Condensation build-up is a sign you have a bigger issue in your home. Martinez is nestled in a low-humidity region, but even in the cooler winters, when we see more rain, your home should not experience so much regular condensation that it affects your pilot light. The helpful technicians at Service Champions can troubleshoot your furnace and the various systems in your home, identify potential problems, and offer actionable solutions.

3. The pilot light flame is weak or flickering

There are two main causes for a weak or flickering flame — dirt and airflow.

Dirt in the tube can obstruct gas flow and cause the flame to flicker or weaken. Poor airflow starves the flame of oxygen, causing it to sputter and flicker as it tries to stay alive. 

Potential solutions

Regular furnace maintenance and cleaning will eliminate both of these issues. To resolve the gas flow issue, schedule a service to clean the dirt out of the tube. To increase the air to the pilot light, have your HVAC pro clean the air intake valve. 

4. The pilot light flame is orange or yellow

A dirty or clogged air intake valve limits airflow, causing an orange or yellow flame. An orange or yellow flame produces carbon monoxide, a dangerous gas if it builds up in your home. It's also not hot enough to heat the thermocouple, so your gas valve won't fully open.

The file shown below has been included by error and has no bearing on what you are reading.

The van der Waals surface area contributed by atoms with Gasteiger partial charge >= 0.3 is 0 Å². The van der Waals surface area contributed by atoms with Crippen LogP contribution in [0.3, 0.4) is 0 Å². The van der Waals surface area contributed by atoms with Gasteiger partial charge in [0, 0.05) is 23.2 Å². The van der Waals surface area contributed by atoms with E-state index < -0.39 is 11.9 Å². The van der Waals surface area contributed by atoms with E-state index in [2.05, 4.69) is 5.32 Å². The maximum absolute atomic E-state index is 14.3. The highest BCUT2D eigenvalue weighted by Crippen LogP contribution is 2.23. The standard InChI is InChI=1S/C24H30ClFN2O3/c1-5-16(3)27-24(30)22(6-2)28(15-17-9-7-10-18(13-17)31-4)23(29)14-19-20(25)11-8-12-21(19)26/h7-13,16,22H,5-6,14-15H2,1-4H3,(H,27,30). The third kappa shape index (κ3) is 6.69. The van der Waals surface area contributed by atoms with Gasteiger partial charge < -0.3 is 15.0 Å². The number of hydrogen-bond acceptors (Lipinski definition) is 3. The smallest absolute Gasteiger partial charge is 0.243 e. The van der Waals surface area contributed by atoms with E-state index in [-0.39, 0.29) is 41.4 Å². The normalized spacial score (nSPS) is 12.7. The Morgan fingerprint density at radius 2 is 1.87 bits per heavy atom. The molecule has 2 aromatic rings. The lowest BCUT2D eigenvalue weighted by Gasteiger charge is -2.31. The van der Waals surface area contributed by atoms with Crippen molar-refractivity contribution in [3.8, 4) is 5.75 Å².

Potential solutions

To restore airflow to the pilot light, have the air intake valve cleaned regularly.

How To Relight Your Furnace Pilot

While it’s generally safe to relight the pilot yourself if you take the proper precautions, don’t try to restart the pilot if you smell gas. Turn off the main gas valve and the power to the furnace before attempting any maintenance. Or better still, contact the pros at Service Champions — our knowledgeable technicians can light your pilot, inspect your furnace for any issues, and tackle any necessary repairs. 

These are the general steps for relighting a pilot light. Refer to your owner’s manual for instructions for your particular furnace.

  1. Allow three to five minutes for the residual gas to clear the furnace housing. 

  2. Remove the covering or panel to access the pilot. 

  3. Locate the control knob and turn it to the pilot setting.

  4. Press down on the red starter button to ignite the flame. 

  5. Keep the button pressed for 30 seconds to allow the thermocouple to heat up.

  6. After 30 seconds, turn the knob to the on or open position. Monitor the flame for a minute or two to ensure it doesn’t extinguish.

  7. Replace the access panel.

Regular Maintenance Helps Prevent Pilot Light Issues

Your gas furnace can last 15 to 20 years with the proper upkeep. Change the air filter at least twice a year, keep the furnace clean and dust-free, and stay up-to-date with season preventive maintenance. Contact us to schedule maintenance or furnace repair in Martinez, CA, with one of our friendly and knowledgeable furnace technicians.